Suicide Squad, the anti-superhero movie about a bunch of psychopathic bad guys who have to save the day, hits theaters after what feels like a decade-long promotional cycle on Friday, and the reviews have finally begun popping up online. The Warner Brothers tentpole (which stars, among countless others, Margot Robbie, Will Smith, and Jared Leto) is being called a “crushingly puerile” and “nonsensical” film filled with “mildly appalling sexism.” What fun!
Below is a selection of some of the more notable comments.
Germain Lussier, io9
The movie itself is also a motley amalgamation—a strange blend of different tones, stories, and pacing all mashed into something that has cool individual elements, but never really comes together.
Robbie Collin, The Telegraph
Warner Bros. even commissioned reshoots, reportedly as recently as April and costing in excess of $10 million, to add more action and humour. Even by a generous count, that works out at a sum in the high six figures per memorable action sequence, or million bucks gross per gag that actually lands – although eardrum-puncturingly bad dialogue, scowling self-pity, covert pornography and scrappy CGI are apparently a lot more affordable.
Peter Debruge, Variety
Ayer allows Harley Quinn a certain deranged sense of humor, giving her the chance to deliver the sarcastic zinger to multiple scenes, but he only half-recognizes what a tragic character she is, and it’s discouraging to think that the film’s biggest laugh comes at the expense of Batman punching her in the face.
Richard Lawson, Vanity Fair
It’s simply a dull chore steeped in flaccid machismo, a shapeless, poorly edited trudge that adds some mildly appalling sexism and even a soupçon of racism to its abundant, hideously timed gun worship.
Fiona Williams, SBS Australia
It overcomplicates a simple plot by plonking in franchise-friendly breadcrumbs (oh, here’s where I’m probably meant to tell you to stay to the end of the credits), and kills its early buzz with uninventive, repetitive call backs to its characters’ past tragedies as a shortcut to empathy.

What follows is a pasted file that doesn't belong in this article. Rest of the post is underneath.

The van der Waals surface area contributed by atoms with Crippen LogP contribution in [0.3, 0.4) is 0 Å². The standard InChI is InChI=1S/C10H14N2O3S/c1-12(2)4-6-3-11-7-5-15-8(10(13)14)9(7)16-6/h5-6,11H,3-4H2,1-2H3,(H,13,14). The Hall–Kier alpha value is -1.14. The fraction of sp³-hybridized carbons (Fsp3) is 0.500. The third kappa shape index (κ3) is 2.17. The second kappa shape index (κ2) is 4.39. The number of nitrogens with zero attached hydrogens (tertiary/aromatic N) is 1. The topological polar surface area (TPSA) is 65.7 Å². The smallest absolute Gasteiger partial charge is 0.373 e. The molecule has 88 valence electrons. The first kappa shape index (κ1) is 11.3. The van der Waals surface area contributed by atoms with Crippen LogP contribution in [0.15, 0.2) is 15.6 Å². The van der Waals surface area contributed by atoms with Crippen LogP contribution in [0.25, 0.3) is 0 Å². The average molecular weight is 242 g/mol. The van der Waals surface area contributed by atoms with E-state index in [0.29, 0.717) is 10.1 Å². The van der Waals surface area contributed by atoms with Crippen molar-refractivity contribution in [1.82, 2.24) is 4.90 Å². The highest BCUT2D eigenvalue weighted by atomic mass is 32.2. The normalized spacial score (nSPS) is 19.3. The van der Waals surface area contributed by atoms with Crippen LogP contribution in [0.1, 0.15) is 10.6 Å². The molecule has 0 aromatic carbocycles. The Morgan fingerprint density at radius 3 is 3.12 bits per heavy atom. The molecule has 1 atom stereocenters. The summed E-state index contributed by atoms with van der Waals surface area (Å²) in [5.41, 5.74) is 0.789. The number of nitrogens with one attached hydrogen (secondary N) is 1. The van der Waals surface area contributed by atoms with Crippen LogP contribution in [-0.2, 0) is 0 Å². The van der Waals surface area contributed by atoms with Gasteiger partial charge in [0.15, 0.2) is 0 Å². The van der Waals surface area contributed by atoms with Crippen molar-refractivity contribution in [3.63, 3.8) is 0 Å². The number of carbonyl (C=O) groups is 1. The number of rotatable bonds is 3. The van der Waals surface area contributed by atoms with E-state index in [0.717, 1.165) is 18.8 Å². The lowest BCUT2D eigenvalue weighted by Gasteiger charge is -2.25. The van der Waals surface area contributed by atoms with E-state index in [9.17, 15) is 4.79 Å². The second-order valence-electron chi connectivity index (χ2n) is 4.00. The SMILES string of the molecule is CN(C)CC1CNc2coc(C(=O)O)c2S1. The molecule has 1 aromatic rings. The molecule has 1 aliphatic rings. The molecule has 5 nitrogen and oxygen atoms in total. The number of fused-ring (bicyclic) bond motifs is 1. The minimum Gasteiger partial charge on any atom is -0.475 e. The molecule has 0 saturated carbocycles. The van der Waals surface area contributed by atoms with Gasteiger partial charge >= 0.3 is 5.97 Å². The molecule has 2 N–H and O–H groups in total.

David Ehrlich, Indiewire
Just when you think the summer movie season can’t get any worse, along come the “Worst. Heroes. Ever.” And while the film’s official tagline is selling its stars a little bit short (surely last year’s incarnation of The Fantastic Four still holds that dubious distinction), the mundane, milquetoast, and often mind-bogglingly stupid “Suicide Squad” almost makes good on the threat of its marketing campaign.
Jen Yamato, The Daily Beast
Do you like montages and flashbacks? Writer-director David Ayer loves them. He cannot get enough of them. He leans on both far too heavily for far too long in a movie so stuffed to the rafters with colorful characters, there’s barely any room for a serviceable plot.
Matt Singer, Screencrush
From the first scene to the last, it’s an absolute mess, one whose harried pacing, jumbled narrative, and blaring soundtrack of radio hits suggests a desperate post-production attempt to reconfigure what Ayer got on set into something palatable and poppy.
Joshua Yehl, IGN
Every “twist” that comes, if you can even call them that, can be seen a mile away, and none seismically affect the trajectory of the plot or the emotions of the characters. For a movie called Suicide Squad, it feels strange for it to play everything so safe.
But not everyone despised it, and most people praised some performances—Viola Davis and Margot Robbie’s, specifically. Entertainment Weekly’s Chris Nashawaty gave it a B-, calling it “a small step forward” after this year’s Batman v Superman. Comic Book Resources’s Kristy Puchko gave it a positive review after admitting she “dreaded” seeing it. But it honestly doesn’t matter what the reviews say, as the movie is on track to beat all kinds of box office records this weekend.